Heretical as it may seem to Austen’s source material, breaking the fourth wall not only adds a contemporary edge to the female characters’ discussions of their social standing and worth, but also offers a brilliant way for the filmmakers to channel the source material’s use of a narrator. It grants us a window into Anne’s psyche, guiding us through internal and external conflicts. Whether it be her Fleabag-esque, Enola Holmes-like or her Ferris Bueller-lite expository dialogue and reactions, Johnson adeptly holds the audience’s attention, letting them in on the joke—or at least hinting at her despair. Cracknell mines these moments to showcase her heroine’s willfulness, wit and wisdom. Quick cutaways where Johnson’s glances mimic Jim from The Office serve to pull us in further. The actress is radiant, capably handling tonal shifts as well as the nuances that Cracknell cleverly tucks into the narrative’s margins.

That said, even though this is very much “Not Your Mother’s” Jane Austen adaptation, the filmmakers wisely don’t alter the source material’s portrayals of class and character. Screenwriters Ron Bass and Alice Winslow retain much of the subversive, fundamental elements that made the original text so beloved, cheeky and subversive far beyond the boundaries of the time in which it was written. Anne’s perspective is always centered in the prose, but also in the juxtaposition between the nobility she ribs—folks like the insufferably arrogant, boorish Elliots, Musgroves, and Dalrymples—and those she considers having genuine merit, self-made men like Wentworth, Captain Harville (Edward Bluemel), and widower Captain Benwick (Afolabi Alli).

Universal themes of regret, grief, and second chances reach across time providing transcendent, heartrending touchstones. While the bulk of the complications arise out of “comedy of errors” style scenarios, the filmmakers make time for emotional resonance to land properly. Anne’s deep, albeit brief, connection with Benwick is woven through to her pivotal chat with Harville about love persevering. The poetic, handheld shots following Anne and Wentworth’s talk on the Lyme shoreline increase the immediacy and intimacy of their stunted romance—one we know is still burning, but both characters are too prideful to admit it.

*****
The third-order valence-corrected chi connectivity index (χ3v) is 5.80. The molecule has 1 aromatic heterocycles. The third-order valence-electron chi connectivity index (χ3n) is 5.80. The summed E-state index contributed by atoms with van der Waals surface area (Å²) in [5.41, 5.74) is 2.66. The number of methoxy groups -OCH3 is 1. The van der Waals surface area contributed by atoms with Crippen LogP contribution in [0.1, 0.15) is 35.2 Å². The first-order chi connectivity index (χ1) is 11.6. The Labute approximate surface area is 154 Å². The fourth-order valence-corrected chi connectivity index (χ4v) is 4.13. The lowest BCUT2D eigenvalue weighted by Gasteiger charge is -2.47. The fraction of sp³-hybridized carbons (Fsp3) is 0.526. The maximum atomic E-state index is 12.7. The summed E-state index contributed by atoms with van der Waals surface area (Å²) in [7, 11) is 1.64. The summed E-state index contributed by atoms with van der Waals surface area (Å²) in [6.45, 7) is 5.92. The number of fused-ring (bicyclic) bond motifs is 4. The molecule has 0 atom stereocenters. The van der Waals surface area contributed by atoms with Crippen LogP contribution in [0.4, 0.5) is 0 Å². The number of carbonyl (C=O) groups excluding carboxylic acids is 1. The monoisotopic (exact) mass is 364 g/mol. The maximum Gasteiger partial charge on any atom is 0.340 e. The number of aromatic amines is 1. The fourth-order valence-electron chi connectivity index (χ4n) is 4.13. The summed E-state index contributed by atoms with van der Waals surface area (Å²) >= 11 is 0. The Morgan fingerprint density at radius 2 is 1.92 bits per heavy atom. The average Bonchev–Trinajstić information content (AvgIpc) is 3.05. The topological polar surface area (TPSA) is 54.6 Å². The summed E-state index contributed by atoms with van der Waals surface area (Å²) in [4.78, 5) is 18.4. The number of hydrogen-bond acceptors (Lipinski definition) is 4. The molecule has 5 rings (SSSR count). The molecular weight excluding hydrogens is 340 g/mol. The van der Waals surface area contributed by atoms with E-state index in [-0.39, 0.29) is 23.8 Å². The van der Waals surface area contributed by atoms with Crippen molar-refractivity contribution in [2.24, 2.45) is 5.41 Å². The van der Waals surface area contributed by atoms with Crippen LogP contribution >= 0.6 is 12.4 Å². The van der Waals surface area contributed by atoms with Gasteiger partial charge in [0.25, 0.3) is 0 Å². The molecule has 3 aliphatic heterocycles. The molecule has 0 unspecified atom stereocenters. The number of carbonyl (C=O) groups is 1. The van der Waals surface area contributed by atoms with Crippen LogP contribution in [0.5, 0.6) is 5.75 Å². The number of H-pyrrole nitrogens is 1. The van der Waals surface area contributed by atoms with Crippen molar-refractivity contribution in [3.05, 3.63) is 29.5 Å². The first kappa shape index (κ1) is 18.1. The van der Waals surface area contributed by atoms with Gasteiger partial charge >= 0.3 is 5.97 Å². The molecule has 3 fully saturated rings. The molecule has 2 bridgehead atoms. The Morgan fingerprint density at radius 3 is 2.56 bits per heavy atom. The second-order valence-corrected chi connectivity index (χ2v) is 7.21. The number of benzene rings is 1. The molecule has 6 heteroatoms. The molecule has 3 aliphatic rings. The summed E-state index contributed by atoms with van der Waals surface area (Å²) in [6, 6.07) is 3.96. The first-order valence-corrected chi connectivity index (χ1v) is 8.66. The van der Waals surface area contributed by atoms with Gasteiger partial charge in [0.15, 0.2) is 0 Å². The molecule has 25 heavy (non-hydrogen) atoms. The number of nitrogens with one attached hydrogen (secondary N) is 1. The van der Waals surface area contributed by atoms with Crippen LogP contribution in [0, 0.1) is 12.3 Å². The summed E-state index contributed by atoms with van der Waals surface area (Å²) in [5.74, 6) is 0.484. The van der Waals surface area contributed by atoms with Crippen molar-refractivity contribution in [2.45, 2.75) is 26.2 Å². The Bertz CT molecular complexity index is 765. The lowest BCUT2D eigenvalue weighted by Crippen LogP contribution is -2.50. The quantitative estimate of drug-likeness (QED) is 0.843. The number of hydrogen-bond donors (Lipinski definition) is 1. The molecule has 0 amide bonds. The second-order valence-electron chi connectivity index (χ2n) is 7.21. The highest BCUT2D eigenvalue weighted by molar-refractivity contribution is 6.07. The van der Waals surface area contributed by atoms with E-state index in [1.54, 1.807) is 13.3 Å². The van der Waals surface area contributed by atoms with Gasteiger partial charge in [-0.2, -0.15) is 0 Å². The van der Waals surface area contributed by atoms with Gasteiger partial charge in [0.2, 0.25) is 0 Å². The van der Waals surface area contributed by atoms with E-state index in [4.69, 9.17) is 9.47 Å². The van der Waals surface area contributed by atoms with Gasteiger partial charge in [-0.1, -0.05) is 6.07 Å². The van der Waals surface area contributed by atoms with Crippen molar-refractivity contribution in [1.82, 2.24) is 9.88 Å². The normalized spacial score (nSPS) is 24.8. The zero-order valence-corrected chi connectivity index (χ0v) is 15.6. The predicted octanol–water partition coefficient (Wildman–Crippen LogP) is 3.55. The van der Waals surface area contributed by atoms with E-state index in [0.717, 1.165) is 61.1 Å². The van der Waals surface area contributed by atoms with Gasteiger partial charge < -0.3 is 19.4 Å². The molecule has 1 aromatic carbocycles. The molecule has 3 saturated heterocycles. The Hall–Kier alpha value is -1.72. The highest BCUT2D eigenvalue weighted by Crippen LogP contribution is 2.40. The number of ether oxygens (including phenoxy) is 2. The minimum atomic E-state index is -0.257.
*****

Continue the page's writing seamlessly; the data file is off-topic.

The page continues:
Persuasion starring Dakota Johnson | Official Trailer | Netflix

Where its narrative qualities excel, the film’s aesthetic appeal is slightly shakier. Unlike other recent Austen-based features (such as 2020’s Emma, and even 2016’s Pride And Prejudice And Zombies), it lacks a necessary dimensionality in its imagery, doing a disservice to the below-the-line crew’s wonderful work. A dreaded, all-too-noticeable flatness, prevalent in many Netflix original films, keeps us from feeling totally immersed in this world. Joe Anderson’s cinematography, with its saturated tones and warm glow, cries out for a softer images with greater depth of field. John Paul Kelly’s production design and Marianne Agertoft’s costume designs, both of which photograph with a noticeable tactile feel, appear too crisp and new.

Despite these modern constraints, Cracknell’s adaptation crackles with life. Especially with an effervescent actress and hunky actor delivering compelling performances—in Johnson’s case, sometimes directly to the camera—this funny, poignant and enrapturing film gives ingenious new power to some of the Jane Austen’s greatest hits.